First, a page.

By: Sergio L. Martinez
Part of the buildup to Marquez-Pacquiao IV, HBO featured its 24/7 boxing reality series which followed both camps closely. This series has become a staple of big fights and, intended or not, does reveal things about the fighters and the people that surround them.
With Marquez pancaking Pacquiao this past Saturday, Roach’s star pupils are 0-4 in the last four major fights. His recent woes have had an effect on the former five-time Trainer of the Year. During the reality series, Roach was queried about his recent shortcomings as a trainer.
“It’s been a tough year, yeah,” Roach said. “The thing is that I’m wondering if I’m losing my touch.”
Roach made reference of a “run” of approximately five years where he only lost a total of three fights in that span. It was a remarkable feat and makes his recent failures and fall from grace that much more prominent. This led to the trainer of the stars being fired by Amir Khan and whispers of his abilities are growing.
The question then becomes: What is different about Freddie Roach?
The likely reason was revealed on the same 24/7 series.
The show’s narrator commented, “A life like this was once just a pipedream for Freddie Roach, back when he was growing up in a working town outside of Boston.” During this narration, Roach was seen exiting his upper scale home and getting into his luxury Mercedes Benz.
Creature comforts are addicting and wanting to hold on to them can lead to a person allowing certain things they may not have been inclined to allow before.
In the case of Roach, the past five years have seen him go from living in a small place on top of his gym in a not so chic area of Hollywood, to a significantly larger home and a life full of many more amenities.
Although always soft-spoken, Roach was still considered a take-no-shit hardened individual who appeared to always be in control of his fighter’s training camps. Lately, he seems to be more concerned with keeping his cash cows happy and his training approach seems to have suffered in the process.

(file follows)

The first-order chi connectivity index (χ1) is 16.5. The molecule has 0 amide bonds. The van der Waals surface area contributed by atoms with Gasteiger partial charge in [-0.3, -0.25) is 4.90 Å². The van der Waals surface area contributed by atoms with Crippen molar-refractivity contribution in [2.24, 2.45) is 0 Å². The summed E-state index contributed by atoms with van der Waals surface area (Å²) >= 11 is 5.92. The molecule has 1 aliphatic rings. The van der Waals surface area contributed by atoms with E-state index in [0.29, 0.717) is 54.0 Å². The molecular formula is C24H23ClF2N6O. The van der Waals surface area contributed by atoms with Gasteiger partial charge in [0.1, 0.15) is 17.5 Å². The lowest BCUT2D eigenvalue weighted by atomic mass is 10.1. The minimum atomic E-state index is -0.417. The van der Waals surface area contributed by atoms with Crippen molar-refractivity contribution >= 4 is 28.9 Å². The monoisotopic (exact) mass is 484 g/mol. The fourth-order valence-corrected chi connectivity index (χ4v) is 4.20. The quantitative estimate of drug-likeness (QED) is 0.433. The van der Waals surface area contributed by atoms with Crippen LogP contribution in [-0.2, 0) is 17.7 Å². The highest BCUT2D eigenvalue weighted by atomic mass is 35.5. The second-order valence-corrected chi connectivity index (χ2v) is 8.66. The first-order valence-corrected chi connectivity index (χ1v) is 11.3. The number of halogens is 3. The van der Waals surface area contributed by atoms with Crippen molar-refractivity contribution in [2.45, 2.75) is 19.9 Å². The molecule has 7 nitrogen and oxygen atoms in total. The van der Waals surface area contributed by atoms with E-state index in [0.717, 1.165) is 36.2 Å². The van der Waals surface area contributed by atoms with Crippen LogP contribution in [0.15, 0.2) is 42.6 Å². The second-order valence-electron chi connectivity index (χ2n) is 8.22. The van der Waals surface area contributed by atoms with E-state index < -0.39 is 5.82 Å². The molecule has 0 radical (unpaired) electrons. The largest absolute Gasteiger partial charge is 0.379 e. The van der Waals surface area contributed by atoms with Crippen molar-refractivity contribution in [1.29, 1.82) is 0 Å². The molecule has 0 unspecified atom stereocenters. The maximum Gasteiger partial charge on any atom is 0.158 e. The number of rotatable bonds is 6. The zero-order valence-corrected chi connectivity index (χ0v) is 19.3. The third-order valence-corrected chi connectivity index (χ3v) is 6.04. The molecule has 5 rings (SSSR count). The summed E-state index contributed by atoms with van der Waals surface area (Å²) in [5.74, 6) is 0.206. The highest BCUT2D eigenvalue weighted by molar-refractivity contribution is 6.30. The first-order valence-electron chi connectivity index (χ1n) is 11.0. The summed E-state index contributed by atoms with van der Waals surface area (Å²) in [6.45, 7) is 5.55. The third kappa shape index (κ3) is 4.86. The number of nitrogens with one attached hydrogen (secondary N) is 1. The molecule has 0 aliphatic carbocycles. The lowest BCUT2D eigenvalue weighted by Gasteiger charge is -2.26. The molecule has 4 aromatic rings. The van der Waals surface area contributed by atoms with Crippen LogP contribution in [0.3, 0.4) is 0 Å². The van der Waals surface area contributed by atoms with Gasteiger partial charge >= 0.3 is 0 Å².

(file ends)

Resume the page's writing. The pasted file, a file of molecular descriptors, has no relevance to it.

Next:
During the 24/7 series that featured his charge Julio Cesar Chavez Jr. preparing to face middleweight kingpin Sergio Martinez, it was embarrassingly obvious that the fighter was training the trainer. In that series, Roach had no control over Chavez Jr. and was a “girl Friday” just waiting for the phone to ring, advising him that the young Chavez had decided to train with him. Any self-respecting elite trainer would have put a stop to that but Roach took the humiliation and disrespect garnering a nice paid day in the end.
During one of the episodes of Marquez-Pacquiao IV, Roach freely admitted that he is no longer the boss of Manny Pacquiao. “I don’t get to tell him what to do anymore; he tells me what to do pretty much,” Roach commented.
Roach added, “I miss those days when I was the boss.”
Another thing missed from “those days” when he was a boss is the killer version of Pac-Man that Roach was able to harness into a wrecking machine. It is what led to Roach’s incredible run of success and his current alter ego appears to be at the forefront of his recent failures.
Part of the genius of any trainer/coach is be able to impose himself and maintain control while dealing with different egos and motivating his pupils. In the end, Roach has made the decision to be led instead of leading and his fighters have suffered. Although a lot of his reputation with fighters may have taken a hit in the process, Roach can still correct this and take a hardline making sure that everyone understands he is the boss no matter who you are. It may cost him some money initially but once he is back on the winning track, stars will return in droves.
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